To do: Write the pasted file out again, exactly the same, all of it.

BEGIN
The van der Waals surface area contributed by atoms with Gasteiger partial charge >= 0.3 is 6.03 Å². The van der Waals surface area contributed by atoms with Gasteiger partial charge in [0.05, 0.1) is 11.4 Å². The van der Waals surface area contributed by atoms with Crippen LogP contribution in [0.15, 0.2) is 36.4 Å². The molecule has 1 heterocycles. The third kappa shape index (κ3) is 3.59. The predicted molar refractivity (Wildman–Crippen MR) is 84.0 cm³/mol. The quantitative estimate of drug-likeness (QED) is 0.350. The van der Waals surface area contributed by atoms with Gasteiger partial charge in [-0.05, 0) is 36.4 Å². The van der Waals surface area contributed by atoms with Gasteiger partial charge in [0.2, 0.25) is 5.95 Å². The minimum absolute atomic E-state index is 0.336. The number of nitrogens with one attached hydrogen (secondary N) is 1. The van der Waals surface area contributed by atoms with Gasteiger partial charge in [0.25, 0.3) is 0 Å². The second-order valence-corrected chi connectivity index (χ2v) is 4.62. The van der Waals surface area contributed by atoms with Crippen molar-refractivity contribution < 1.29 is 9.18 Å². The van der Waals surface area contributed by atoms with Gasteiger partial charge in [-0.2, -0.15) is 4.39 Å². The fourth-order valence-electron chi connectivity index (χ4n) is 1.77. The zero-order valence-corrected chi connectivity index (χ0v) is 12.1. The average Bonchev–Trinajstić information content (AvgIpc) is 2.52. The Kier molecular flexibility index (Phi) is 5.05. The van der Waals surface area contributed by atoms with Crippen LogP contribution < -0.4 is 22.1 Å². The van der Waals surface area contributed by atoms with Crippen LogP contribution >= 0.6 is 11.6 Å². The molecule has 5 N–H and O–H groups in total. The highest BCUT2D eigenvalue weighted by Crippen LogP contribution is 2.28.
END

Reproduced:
The van der Waals surface area contributed by atoms with Gasteiger partial charge >= 0.3 is 6.03 Å². The van der Waals surface area contributed by atoms with Gasteiger partial charge in [0.05, 0.1) is 11.4 Å². The van der Waals surface area contributed by atoms with Crippen LogP contribution in [0.15, 0.2) is 36.4 Å². The molecule has 1 heterocycles. The third kappa shape index (κ3) is 3.59. The predicted molar refractivity (Wildman–Crippen MR) is 84.0 cm³/mol. The quantitative estimate of drug-likeness (QED) is 0.350. The van der Waals surface area contributed by atoms with Gasteiger partial charge in [-0.05, 0) is 36.4 Å². The van der Waals surface area contributed by atoms with Gasteiger partial charge in [0.2, 0.25) is 5.95 Å². The minimum absolute atomic E-state index is 0.336. The number of nitrogens with one attached hydrogen (secondary N) is 1. The van der Waals surface area contributed by atoms with Gasteiger partial charge in [0.25, 0.3) is 0 Å². The second-order valence-corrected chi connectivity index (χ2v) is 4.62. The van der Waals surface area contributed by atoms with Crippen molar-refractivity contribution < 1.29 is 9.18 Å². The van der Waals surface area contributed by atoms with Gasteiger partial charge in [-0.2, -0.15) is 4.39 Å². The fourth-order valence-electron chi connectivity index (χ4n) is 1.77. The zero-order valence-corrected chi connectivity index (χ0v) is 12.1. The average Bonchev–Trinajstić information content (AvgIpc) is 2.52. The Kier molecular flexibility index (Phi) is 5.05. The van der Waals surface area contributed by atoms with Crippen LogP contribution < -0.4 is 22.1 Å². The van der Waals surface area contributed by atoms with Crippen LogP contribution >= 0.6 is 11.6 Å². The molecule has 5 N–H and O–H groups in total. The highest BCUT2D eigenvalue weighted by Crippen LogP contribution is 2.28.